Even in specialized centers with very precise surgical techniques, there are rare cases which suffer complications following thyroid surgery.
- Paresis of the recurrent laryngeal nerves
Damage to just one side of the recurrent laryngeal nerves results in hoarseness. Damage to both sides results in toneless voice and difficulties with swallowing. The reason for the loss of function of the recurrent laryngeal nerves is rarely, due to a cutting of the nerves but due to a functional disorder from pressure or stretching.
- Functional disorders of the parathyroid glands
The parathyroid glands are four 2-3 mm organs located in the area of the back of the thyroid capsule. They produce parathyroid hormone (PTH) which regulates calcium levels. In operations where the entire thyroid has been removed ( = total thyroidectomy) too low calcium levels in the blood may result from resection or damage to the parathyroid glands. The resulting muscle cramps (caused by a lack of calcium) are treated with calcium pills.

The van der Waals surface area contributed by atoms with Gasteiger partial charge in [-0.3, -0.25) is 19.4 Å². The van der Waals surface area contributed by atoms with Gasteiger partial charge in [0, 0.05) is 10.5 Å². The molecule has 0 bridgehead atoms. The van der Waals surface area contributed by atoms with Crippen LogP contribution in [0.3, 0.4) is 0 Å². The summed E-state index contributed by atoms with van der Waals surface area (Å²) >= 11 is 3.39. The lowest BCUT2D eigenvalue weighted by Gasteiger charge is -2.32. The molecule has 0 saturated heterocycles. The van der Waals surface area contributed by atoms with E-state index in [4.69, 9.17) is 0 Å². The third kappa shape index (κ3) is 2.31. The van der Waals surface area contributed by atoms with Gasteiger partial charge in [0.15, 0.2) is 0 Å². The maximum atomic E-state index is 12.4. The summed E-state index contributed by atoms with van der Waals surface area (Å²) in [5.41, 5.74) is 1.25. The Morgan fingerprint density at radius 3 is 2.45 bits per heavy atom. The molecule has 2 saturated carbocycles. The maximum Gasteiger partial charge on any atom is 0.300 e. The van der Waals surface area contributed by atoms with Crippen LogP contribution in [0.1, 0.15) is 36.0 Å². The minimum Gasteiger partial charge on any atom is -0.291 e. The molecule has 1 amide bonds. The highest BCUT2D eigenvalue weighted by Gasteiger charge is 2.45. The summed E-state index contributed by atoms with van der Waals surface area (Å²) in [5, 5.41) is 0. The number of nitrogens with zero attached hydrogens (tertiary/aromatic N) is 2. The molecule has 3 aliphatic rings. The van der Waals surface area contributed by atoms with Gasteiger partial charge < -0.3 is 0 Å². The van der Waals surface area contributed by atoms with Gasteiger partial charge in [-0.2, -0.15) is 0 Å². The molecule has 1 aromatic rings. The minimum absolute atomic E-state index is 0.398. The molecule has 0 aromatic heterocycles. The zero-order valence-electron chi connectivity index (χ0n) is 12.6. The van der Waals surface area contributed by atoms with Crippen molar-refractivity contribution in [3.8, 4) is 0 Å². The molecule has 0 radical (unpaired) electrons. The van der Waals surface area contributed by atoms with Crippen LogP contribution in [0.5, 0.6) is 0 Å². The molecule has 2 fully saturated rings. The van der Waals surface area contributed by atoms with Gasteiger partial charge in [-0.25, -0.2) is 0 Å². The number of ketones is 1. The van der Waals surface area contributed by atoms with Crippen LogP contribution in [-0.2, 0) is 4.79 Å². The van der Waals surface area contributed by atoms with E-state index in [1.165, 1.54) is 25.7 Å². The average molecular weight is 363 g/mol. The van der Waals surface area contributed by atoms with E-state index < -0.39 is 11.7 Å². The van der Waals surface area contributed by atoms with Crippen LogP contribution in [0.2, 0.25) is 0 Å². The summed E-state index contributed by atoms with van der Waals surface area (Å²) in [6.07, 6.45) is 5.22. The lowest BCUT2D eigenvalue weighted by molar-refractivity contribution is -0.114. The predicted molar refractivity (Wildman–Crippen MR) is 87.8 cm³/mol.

- Postoperative Bleeding
The thyroid gland has an excellent blood supply. Today, thanks to the very precise surgical techniques including imaging and control of even the smallest vessels, postoperative bleeding is a very rare occurrence.
For the first few hours after surgery, your cardiovascular parameters will be monitored, bandages and drainage tube are checked. On the day after surgery, the drainage tube is removed, on the second day after surgery an ear-nose-throat examination is done to check the recurrent laryngeal nerves, and on the third or fourth day after surgery the stitches will be removed.